type Byte = unique number | 0 | 1 | 0xff;
type Word = unique number | 0 | 1 | 0xffff;

The tag approach is less of a departure from TypeScript's structural roots. Instead of adding "real" nominal types, it instead formalizes the tagging pattern we used above. It adds a tag keyword that you put in front of a type to tell the compiler that that extra information is only for type differentiation purposes, and should never be considered when doing things like populating autosuggest.

type Byte = (number & tag { byte: void }) | 0 | 1 | 0xff;
type Word = (number & tag { word: void }) | 0 | 1 | 0xffff;

It also suggests adding a type Tag to the standard library that would allow writing e.g. Tag<'byte'> as shorthand for tag { byte: void }.

I think my personal leaning at this point is toward the unique proposal, but I unknowingly used "unique" and "tag" terminology in my own implementation, so clearly the language of both proposals resonates with me.

I'd be thrilled to see either one land in the language—it's always nice to have an ad-hoc pattern you're using be formalized. In the meantime, though, what I've got meets my needs, so I'm happy to wait and see how the two proposals evolve and move on to thinking about the next steps for Gumball: cutting-edge pixel graphics on a 4-tone 160x144 display 🤓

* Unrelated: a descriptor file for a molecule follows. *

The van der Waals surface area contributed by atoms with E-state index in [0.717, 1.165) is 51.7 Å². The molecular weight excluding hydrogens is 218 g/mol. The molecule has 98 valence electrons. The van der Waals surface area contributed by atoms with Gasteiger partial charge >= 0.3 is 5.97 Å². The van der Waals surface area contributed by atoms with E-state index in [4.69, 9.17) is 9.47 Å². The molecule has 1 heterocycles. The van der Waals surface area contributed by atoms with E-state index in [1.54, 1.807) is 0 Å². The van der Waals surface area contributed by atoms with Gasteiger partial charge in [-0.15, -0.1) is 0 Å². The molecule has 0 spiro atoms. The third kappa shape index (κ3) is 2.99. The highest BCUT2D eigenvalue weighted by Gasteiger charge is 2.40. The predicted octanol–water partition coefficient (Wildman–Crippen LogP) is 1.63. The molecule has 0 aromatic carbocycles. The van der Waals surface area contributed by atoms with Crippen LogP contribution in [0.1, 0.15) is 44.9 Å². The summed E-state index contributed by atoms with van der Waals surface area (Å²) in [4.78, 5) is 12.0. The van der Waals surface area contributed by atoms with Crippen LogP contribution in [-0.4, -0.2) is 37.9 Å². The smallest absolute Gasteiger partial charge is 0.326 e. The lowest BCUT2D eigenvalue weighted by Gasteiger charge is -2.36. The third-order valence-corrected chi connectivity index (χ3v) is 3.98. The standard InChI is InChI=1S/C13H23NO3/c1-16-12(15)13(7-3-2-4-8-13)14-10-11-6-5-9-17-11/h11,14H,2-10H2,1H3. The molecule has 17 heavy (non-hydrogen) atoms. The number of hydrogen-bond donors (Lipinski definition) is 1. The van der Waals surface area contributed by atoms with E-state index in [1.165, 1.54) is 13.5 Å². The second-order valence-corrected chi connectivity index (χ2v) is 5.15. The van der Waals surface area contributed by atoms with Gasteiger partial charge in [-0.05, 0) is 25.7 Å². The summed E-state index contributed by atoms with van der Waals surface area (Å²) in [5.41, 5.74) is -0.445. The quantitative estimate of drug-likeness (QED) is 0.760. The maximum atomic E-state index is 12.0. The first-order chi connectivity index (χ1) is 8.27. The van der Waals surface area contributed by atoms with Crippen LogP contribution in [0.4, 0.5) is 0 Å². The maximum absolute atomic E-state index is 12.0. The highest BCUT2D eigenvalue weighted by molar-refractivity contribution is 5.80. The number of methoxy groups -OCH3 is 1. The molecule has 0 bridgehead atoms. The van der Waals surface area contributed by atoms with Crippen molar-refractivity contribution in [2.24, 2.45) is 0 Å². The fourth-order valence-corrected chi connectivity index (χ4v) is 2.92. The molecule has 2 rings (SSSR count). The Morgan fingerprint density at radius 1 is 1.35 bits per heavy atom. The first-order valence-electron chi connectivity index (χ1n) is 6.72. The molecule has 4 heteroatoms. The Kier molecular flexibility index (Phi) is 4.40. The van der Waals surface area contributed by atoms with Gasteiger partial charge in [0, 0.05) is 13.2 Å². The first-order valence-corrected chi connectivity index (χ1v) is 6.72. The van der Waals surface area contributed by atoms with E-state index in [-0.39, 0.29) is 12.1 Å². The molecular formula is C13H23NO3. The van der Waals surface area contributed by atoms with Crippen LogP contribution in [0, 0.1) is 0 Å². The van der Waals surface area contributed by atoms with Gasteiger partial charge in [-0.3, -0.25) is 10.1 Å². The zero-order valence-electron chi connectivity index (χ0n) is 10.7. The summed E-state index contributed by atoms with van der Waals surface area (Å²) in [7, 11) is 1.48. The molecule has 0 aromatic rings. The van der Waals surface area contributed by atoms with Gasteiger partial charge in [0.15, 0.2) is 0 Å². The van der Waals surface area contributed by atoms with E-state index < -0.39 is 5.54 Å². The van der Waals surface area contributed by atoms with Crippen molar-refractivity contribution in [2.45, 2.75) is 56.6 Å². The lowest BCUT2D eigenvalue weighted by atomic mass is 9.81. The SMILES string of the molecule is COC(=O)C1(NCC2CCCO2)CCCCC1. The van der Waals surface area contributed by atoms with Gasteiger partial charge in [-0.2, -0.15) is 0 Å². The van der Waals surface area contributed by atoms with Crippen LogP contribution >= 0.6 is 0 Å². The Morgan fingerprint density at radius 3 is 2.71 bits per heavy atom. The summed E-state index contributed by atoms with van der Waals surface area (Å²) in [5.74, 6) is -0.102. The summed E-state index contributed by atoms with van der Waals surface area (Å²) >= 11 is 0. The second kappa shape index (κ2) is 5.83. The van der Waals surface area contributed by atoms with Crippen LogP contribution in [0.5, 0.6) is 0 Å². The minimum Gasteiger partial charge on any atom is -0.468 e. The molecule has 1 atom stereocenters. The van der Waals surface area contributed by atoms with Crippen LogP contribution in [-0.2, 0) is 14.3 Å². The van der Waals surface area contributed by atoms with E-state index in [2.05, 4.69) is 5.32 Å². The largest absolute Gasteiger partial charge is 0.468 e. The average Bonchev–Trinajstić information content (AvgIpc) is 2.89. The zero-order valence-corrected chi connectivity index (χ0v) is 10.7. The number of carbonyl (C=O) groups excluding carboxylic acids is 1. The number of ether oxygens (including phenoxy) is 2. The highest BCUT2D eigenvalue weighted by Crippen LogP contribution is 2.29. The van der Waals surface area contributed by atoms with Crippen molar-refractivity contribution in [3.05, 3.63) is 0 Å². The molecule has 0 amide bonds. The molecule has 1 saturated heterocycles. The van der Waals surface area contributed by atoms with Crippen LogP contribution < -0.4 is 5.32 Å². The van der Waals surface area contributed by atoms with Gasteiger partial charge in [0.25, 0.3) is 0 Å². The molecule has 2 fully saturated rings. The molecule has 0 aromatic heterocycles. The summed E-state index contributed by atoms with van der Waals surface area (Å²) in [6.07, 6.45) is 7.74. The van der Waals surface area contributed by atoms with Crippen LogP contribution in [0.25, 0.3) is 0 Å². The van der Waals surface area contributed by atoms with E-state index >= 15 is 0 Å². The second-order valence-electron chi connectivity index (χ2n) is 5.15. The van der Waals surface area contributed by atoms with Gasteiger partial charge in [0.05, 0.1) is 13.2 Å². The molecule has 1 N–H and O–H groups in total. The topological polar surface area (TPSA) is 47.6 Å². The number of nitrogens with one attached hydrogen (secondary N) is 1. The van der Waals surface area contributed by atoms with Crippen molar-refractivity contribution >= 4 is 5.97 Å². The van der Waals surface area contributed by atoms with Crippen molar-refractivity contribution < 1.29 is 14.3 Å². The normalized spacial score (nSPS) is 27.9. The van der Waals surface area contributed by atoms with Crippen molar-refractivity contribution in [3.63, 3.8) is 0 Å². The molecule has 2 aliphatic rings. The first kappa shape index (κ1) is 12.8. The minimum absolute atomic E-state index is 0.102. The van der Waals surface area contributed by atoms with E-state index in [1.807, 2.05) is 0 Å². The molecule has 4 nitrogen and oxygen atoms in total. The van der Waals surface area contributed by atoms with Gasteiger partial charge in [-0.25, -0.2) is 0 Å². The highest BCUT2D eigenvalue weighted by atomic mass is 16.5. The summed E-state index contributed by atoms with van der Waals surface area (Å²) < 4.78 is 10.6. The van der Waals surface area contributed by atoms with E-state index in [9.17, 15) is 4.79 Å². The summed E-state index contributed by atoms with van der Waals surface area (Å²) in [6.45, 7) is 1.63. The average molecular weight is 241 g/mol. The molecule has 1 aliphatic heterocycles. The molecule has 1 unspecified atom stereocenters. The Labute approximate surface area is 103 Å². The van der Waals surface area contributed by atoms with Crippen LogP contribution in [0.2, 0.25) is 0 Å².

1. There's also a proposal to introduce bigint as a second numeric primitive in JS, but even once that's finalized it won't change the story here when it comes to dealing with smaller numbers.

  2. Given that method invocation on structurally-typed values requires reflection at runtime, it makes sense that developers are steered toward nominality. It's interesting that structural types are nevertheless a first class language feature, though.

  3. Using a symbol rather than a regular string key like 'tag' as we did above prevents the key from showing up in places like autosuggest, since the only way to access it would be to first import the symbol value.